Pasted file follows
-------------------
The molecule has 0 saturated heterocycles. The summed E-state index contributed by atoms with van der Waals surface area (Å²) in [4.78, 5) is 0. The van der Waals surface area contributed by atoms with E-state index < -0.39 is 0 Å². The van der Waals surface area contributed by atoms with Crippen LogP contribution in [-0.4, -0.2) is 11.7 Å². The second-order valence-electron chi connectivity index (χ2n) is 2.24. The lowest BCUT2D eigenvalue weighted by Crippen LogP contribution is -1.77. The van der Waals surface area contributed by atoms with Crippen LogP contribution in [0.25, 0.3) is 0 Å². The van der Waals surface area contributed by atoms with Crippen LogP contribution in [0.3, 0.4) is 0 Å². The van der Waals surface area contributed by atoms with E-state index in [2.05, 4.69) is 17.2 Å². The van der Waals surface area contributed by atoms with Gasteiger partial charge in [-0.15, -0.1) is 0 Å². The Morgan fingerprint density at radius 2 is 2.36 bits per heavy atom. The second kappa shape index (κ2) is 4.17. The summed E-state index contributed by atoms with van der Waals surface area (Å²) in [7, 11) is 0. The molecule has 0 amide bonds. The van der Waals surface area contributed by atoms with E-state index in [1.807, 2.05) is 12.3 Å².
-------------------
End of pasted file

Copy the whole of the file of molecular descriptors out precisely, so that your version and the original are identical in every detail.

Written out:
The molecule has 0 saturated heterocycles. The summed E-state index contributed by atoms with van der Waals surface area (Å²) in [4.78, 5) is 0. The van der Waals surface area contributed by atoms with E-state index < -0.39 is 0 Å². The van der Waals surface area contributed by atoms with Crippen LogP contribution in [-0.4, -0.2) is 11.7 Å². The second-order valence-electron chi connectivity index (χ2n) is 2.24. The lowest BCUT2D eigenvalue weighted by Crippen LogP contribution is -1.77. The van der Waals surface area contributed by atoms with Crippen LogP contribution in [0.25, 0.3) is 0 Å². The van der Waals surface area contributed by atoms with Crippen LogP contribution in [0.3, 0.4) is 0 Å². The van der Waals surface area contributed by atoms with E-state index in [2.05, 4.69) is 17.2 Å². The van der Waals surface area contributed by atoms with Gasteiger partial charge in [-0.15, -0.1) is 0 Å². The Morgan fingerprint density at radius 2 is 2.36 bits per heavy atom. The second kappa shape index (κ2) is 4.17. The summed E-state index contributed by atoms with van der Waals surface area (Å²) in [7, 11) is 0. The molecule has 0 amide bonds. The van der Waals surface area contributed by atoms with E-state index in [1.807, 2.05) is 12.3 Å².